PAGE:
The Solicitor General for Scotland, Alison Di Rollo QC is to address the annual Scottish Women’s Aid conference entitled “[Un]Trapped: Changing Our Understanding of Domestic Abuse”.
The event, being held today in Edinburgh, will use the Domestic Abuse Bill as a focal point for discussions and will look to examine Scotland’s response to those affected by it.
In particular the Solicitor General will discuss coercive control; controlling, demeaning and belittling behaviour which can isolate an individual and which has now been criminalised in the bill.
Ms Di Rollo said: “Over the past year, the law in relation to domestic abuse has evolved with the creation of the statutory aggravation of domestic abuse, which courts must take account of in sentencing, and the specific offence of intimate image abuse, a crime which has been made all the easier to commit by advances in technology.
“The Crown’s response to domestic abuse is unapologetically robust. Domestic abuse is serious criminality, and serious criminality deserves a serious response.
“While there are significant challenges for prosecutors in domestic abuse cases, there has also been, until now, a gap in the law, which has meant that some of the controlling, jealous, demeaning, belittling, isolating behaviour that the average reasonable person might consider epitomises domestic abuse has not, until now, been recognised as criminal. This type of behaviour has existed until now in a kind of netherworld – not acceptable, but also not, of itself, illegal. Yet.”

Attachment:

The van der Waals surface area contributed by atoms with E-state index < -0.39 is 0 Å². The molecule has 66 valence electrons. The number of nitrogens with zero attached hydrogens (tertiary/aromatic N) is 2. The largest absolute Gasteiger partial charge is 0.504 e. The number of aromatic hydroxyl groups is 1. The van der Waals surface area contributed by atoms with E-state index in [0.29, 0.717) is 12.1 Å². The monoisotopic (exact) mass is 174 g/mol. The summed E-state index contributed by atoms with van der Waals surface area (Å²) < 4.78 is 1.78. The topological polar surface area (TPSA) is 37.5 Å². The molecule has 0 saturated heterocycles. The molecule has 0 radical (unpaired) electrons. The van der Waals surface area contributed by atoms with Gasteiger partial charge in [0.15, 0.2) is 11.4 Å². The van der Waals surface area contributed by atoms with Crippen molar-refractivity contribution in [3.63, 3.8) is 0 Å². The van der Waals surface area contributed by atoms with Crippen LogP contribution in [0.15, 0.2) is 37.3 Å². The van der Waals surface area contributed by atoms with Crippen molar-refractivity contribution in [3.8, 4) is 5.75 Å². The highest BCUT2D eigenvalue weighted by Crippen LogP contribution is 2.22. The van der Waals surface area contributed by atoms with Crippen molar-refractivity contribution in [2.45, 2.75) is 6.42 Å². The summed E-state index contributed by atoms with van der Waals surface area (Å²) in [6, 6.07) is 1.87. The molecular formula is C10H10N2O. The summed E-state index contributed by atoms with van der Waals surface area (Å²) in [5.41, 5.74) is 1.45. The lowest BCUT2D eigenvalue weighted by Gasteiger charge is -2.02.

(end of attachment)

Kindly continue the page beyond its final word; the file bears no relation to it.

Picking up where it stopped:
She added: “The Domestic Abuse Bill, which is currently making its way through the Scottish Parliament, is another significant milestone in addressing domestic abuse in Scotland and will, if passed, make criminal the insidious abusive behaviour that at present we are unable to prosecute.
“The bill creates an offence of engaging in a course of abusive conduct towards a partner or ex-partner with intention of or recklessness about causing that person physical or psychological harm. The course of criminal conduct may include behaviours already recognised as criminal, such as violent or threatening behaviour, but can also include behaviour intended to isolate, humiliate, degrade, subjugate, punish or control.
“It will allow us to hold more perpetrators to account by enabling us to prosecute courses of abusive behaviour not currently recognised as criminal, including coercive controlling behaviour and give us the flexibility to choose the most appropriate charge, more naturally reflecting the victim’s lived experience.”